“The response shows an underlying problem. When other victims of prejudice complain about racism, anti-Muslim behaviour, sexism, homophobia, the first reaction is to examine the cause of complaint.
“Too often, and including on the left, the first reaction to complaints of antisemitism — unless they are about gross neo-Nazi-type acts — is to impugn the motives of the complainers. They are assumed to be powerful people with no real grievance, using the complaint to deflect criticisms of Israeli government actions…”
Now, I’m not saying Jackie’s statements were clearly antisemitic; but they were statements which Momentum could and should reasonably be concerned about when they were made and defended in public by its Vice Chair. They show serious insensitivity and even indifference to questions of antisemitism (which is not changed by the fact that Jackie has Jewish background). The idea that something is either out-and-out racist or there can be no issue at all makes no sense.
To be clear, I’m not into the common habit on the left of condemning people on the basis of half-formed thoughts or off-the-cuff remarks with no opportunity to clarify. The point here is that Jackie has defended her comments, that she has repeated them very publicly and that they form part of an ongoing pattern – note her comments about Jews and the slave trade earlier this year.
Jackie was not removed from the Steering Committee, let alone suspended or expelled her from Momentum. Deciding to remove her from a position which she was originally elected to by the same committee seems to me perfectly reasonable and proportionate.
Free speech on Israel?
To continue quoting from the article above:
“Supporters of Walker picketed the Momentum committee meeting with placards saying “Free speech on Israel”. Momentum was doing nothing to limit her free speech… And none of Walker’s complained-about statements mentioned Israel.
“The Facebook post for which Walker was suspended from the Labour Party in May this year (then quickly reinstated) did not mention Israel either: it complained about insufficient attention to African suffering through the slave trade, and said: “Many Jews (my ancestors too) were the chief financiers of the sugar and slave trade which is of course why there were so many early synagogues in the Caribbean”.
“Walker explains this as a meditation on her personal background. It is hardly just that. In any case, it is not about Israel.
“But when Jews complain about antisemitism, they get the reply: “You are just trying to stop criticism of Israel”.”
The statement Momentum put out after the meeting, explaining its decision, is weak on at least two levels.
Firstly, it fails to say that we oppose Jackie’s suspension (as opposed to potential expulsion) from the Labour Party. I proposed including this, but lost.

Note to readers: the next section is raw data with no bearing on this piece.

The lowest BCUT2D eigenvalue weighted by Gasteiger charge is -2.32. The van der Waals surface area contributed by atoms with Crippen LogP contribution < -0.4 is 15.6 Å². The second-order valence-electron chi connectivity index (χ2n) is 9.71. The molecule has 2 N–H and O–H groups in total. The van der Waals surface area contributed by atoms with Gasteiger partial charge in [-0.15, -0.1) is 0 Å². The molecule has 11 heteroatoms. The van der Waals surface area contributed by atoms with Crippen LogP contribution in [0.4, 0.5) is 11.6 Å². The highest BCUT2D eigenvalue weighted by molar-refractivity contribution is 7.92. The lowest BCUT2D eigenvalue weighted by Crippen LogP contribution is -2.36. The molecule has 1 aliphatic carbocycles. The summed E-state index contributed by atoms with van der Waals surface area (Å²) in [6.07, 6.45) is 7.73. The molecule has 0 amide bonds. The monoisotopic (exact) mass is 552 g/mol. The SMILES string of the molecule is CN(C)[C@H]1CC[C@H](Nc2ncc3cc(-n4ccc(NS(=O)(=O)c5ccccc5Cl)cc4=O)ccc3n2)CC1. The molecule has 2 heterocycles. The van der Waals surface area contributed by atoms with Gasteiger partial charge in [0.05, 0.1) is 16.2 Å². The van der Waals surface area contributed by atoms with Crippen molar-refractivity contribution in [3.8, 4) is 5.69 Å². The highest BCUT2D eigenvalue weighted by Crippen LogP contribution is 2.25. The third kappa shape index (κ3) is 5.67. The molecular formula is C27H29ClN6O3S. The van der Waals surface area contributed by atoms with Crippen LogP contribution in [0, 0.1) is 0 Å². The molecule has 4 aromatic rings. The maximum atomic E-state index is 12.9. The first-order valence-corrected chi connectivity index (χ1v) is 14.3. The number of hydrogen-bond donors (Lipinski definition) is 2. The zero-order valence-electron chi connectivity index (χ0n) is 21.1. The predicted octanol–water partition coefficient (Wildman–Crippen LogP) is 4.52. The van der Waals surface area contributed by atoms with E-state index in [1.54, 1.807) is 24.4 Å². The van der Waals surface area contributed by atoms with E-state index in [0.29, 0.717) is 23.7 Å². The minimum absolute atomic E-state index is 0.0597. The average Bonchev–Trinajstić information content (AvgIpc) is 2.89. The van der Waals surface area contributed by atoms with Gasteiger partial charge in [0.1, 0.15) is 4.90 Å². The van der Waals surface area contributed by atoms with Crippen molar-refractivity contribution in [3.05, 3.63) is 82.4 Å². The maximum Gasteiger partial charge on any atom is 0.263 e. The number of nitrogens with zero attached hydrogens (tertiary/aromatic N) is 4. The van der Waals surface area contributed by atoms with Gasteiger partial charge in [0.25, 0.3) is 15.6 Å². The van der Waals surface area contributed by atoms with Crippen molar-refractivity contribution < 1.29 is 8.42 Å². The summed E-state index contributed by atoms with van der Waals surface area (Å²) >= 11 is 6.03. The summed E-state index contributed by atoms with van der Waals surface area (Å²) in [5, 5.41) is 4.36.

Secondly, and somewhat bizarrely, it fails to even seriously attempt to educate anyone on the political issues involved, in particular the relationship between the insensitive and politically bad remarks Jackie made and the problem of failing to deal with antisemitism and even perpetuating antisemitic ideas. This is typical of the way Momentum nationally is often more concerned with political positioning and manoeuvring than stating things clearly, promoting discussion and educating the movement.
At the time of the controversies leading to the Chakrabarti Inquiry, there was – at my instigation – debate in the Steering Committee about antisemitism. In the end, despite repeated arguments, no statement was issued because people were afraid of political controversy on various sides.
This time I also lost the argument for including a statement that Jackie was not being removed for her views on the Israeli state and Zionism per se. While I think her views on those questions are linked to her weaknesses on antisemitism, I think it was also important to draw the distinction. (I thought we had agreed to include this point, but it was not in the final statement. I may have misremembered or it may have been agreed but not included, deliberately or not.)
There have been some suggestions that I and others voted the way we did because of pressure from the Labour right and from the leadership of Momentum, in particular Jon Lansman – ie that it was not a genuinely believed and principled stance, but an act of opportunistic positioning. This is wrong, but also simply makes no sense.
I felt no serious pressure at all from the right of the Labour Party or the right of Momentum – not because there was no attempt to exercise pressure, but because it did not bother me. I did feel pressure from Jackie’s supporters on the left, in particularly because I was concerned about taking a position on this in the context of Jackie’s suspension by the party. Obviously, no one is under obligation to believe me when I write that. However, my record in Momentum and the movement speaks for itself.
I have consistently criticised the undemocratic, politically conservative, accommodating-to-the-right way Momentum operates and sometimes made myself quite unpopular in doing so. The idea I suddenly became a follower of Jon Lansman, after months of criticising and clashing with him about Momentum’s functioning and direction, is ludicrous; though less ludicrous than the idea I am trying to placate the Labour right, who have expelled me from the party for being a class-struggle activist and revolutionary socialist!
I have a lot more to say about that, but will do it in my second article on this controversy, to be published over the weekend or early next week.